Train-ing Down the Coast: Santa Barbara to San Diego

trolley in downtown san diego

The final leg of my trans-California train trip had me heading down the last stretch of coastline, bypassing the Los Angeles area to see if notoriously sprawl-y San Diego could be explored car-free.

Things to Do:

1. Most visitors head directly to the beach, but it’s worth spending at least a day in downtown San Diego. While it’s not the easiest city to explore car-free (it’s hillier than you might expect!), it is doable. Head to a trolley station and pick up a $5 daypass, which gets you unlimited use on the reliable trolley system, as well as the somewhat less timely buses. The public transit system will take you to Little Italy, to the baseball stadium for a Padres game, and even over to the renowned San Diego Zoo, all without getting in a car.

Littly Italy Mercato2. The Little Italy Mercato on Saturday mornings is, for starters, a great farmers’ market (two-for-$1 avocados!) but also a spot to peruse gourmet foodstuffs, take in live music, and sample just-caught sea urchin, cut open and served while still alive.

3. Beer nerds won’t want to miss the area’s many breweries, but most are set far from the downtown area. Brewery Tours of San Diego will pick you up at downtown hotels and take you on a full-day beer-hop, visiting Stone Brewing Company, Ballast Point, and other SD craft brewers, all without having to get behind the wheel.

Where to Eat:

Pacos from R Gang Eatery1. Carnitas Snack Shack in the hipster-fied North Park neighborhood is home to San Diego’s hot taco of the moment: a Mexican-meets-southern-BBQ mash-up that layers slow-cooked local pulled pork on fresh, homemade tortillas.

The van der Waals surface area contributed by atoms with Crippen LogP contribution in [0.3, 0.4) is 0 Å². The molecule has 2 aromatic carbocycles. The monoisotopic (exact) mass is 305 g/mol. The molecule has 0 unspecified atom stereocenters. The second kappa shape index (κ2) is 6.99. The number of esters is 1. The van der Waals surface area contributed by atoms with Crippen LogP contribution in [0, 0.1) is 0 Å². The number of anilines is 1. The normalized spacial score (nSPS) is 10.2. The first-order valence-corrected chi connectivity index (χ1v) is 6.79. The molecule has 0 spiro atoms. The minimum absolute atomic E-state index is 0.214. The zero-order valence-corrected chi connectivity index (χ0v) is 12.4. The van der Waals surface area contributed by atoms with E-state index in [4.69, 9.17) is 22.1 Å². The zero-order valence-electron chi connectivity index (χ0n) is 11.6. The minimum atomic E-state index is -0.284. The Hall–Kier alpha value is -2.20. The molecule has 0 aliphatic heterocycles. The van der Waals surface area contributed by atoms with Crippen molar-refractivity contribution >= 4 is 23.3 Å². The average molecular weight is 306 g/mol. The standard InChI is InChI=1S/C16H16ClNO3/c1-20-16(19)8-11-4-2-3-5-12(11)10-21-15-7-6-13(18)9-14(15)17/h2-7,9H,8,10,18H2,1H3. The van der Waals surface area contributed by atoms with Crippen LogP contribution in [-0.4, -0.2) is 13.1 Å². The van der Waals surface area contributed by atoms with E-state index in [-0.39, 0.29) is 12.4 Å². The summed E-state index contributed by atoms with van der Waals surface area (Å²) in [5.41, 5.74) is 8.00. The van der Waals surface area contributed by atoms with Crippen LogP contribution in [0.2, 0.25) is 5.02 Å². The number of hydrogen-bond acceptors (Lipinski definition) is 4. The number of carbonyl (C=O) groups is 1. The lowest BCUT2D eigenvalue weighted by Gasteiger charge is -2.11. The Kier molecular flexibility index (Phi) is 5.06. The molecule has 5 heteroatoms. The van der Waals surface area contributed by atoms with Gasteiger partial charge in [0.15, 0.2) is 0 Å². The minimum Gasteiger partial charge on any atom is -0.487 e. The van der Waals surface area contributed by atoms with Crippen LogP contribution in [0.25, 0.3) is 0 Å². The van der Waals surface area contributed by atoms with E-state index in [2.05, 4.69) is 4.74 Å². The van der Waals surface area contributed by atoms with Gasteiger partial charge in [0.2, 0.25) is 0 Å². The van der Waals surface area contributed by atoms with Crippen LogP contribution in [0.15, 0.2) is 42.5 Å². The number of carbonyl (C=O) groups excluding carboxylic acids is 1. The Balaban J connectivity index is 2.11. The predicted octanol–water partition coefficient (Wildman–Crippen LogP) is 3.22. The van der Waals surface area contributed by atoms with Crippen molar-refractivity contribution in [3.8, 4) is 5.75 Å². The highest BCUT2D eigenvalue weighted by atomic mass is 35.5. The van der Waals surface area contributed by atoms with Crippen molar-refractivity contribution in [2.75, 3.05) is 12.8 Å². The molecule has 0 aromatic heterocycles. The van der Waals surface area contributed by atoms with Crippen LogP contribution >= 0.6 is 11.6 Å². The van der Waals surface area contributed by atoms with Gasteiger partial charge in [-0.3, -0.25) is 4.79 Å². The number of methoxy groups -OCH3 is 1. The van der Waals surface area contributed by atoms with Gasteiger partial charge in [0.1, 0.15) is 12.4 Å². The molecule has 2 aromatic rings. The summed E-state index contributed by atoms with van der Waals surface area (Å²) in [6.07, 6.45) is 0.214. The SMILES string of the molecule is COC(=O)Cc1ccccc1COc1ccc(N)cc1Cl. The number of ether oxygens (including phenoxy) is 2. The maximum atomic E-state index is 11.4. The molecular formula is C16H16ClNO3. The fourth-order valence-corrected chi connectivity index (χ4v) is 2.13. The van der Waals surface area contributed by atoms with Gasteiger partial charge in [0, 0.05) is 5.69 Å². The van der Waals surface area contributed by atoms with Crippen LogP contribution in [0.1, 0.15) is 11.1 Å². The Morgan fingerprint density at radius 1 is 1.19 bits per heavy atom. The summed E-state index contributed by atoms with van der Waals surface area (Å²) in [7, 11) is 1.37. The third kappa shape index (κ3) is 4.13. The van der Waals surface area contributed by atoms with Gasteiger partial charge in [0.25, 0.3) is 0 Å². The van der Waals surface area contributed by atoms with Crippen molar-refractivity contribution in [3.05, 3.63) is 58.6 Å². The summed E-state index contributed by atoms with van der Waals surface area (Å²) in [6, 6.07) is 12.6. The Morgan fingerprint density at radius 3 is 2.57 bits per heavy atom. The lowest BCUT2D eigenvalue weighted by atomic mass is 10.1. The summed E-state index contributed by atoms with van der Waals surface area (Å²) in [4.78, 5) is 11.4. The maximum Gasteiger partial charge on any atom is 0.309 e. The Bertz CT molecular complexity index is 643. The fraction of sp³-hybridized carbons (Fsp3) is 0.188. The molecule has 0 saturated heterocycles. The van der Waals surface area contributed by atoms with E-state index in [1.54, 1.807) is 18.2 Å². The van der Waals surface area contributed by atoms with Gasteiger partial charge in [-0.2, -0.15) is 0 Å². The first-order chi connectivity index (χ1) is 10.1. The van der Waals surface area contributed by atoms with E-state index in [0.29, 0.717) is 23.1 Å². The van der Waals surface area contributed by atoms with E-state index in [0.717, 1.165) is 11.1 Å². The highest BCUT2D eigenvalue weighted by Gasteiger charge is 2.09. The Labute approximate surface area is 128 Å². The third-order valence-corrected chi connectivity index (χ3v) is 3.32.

2. R Gang Eatery in the Hillcrest “gayborhood” serves up some of the most playful hangover-soaking food we’ve ever seen, including pacos (buttermilk pancake “tacos” stuffed with scrambled eggs, bacon, sausage, cheese, sour cream and pico de gallo).

3. Be sure not to leave without sampling the iconic San Diego foodstuff—a California burrito (carne asada, French fries, salsa, cheese and guacamole). Available all over the place, but the open-24-hours Saguaro’s is one of the best bets.

La Pensione HotelWhere to Sleep:

La Pensione Hotel (from $109) is an arty boutique property in the heart of the trendy Little Italy neighborhood, and adjacent to the city’s main Amtrak station. From here, you can easily hop on the trolley to explore most of downtown San Diego, car-free.

Getting There: 

The trip from Santa Barbara to San Diego is 5.5 hours on Amtrak’s Pacific Surfliner (from $41, or $68 total for a direct ticket from San Francisco). Pulling out from Santa Barbara, views of the Channel Islands give way to the San Fernando Valley, at which point the train heads through downtown L.A., then on to San Diego.

Photos: Courtesy of JoeInSouthernCA, R Gang Eatery, La Pensione

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  • Jennifer Lenik
    January 21, 2014 at 7:21 pm

    to clarify train ticket costs, would I be paying approximately 68.00 for the full trip (one way) from San Francisco to San Diego? If so, would I be able to get on and off with this itinerary with the same ticket? It appears that there are two trains, the Starlight and the Surfliner…

    • offMetro SF
      January 22, 2014 at 6:44 am

      Hi Jennifer, Only the Surfliner goes all the way to San Diego (the Starlight stops in LA). Ticket prices vary depending on the time of the year, if there are specials, and how far in advance you book (the prices we list are “from $68,” meaning that is the low rate. You’ll have to check the Amtrak website to see what the rate is for the time you’ll be traveling. You can save by booking un advance. Unfortunately, I do not believe there is hop-on/hop-off available (you have to go straight through or buy tickets for each leg of your trip). However, you should double check with Amtrak about that. If you intend to make many stops, the California Rail Pass is a great deal: Hope this helps!

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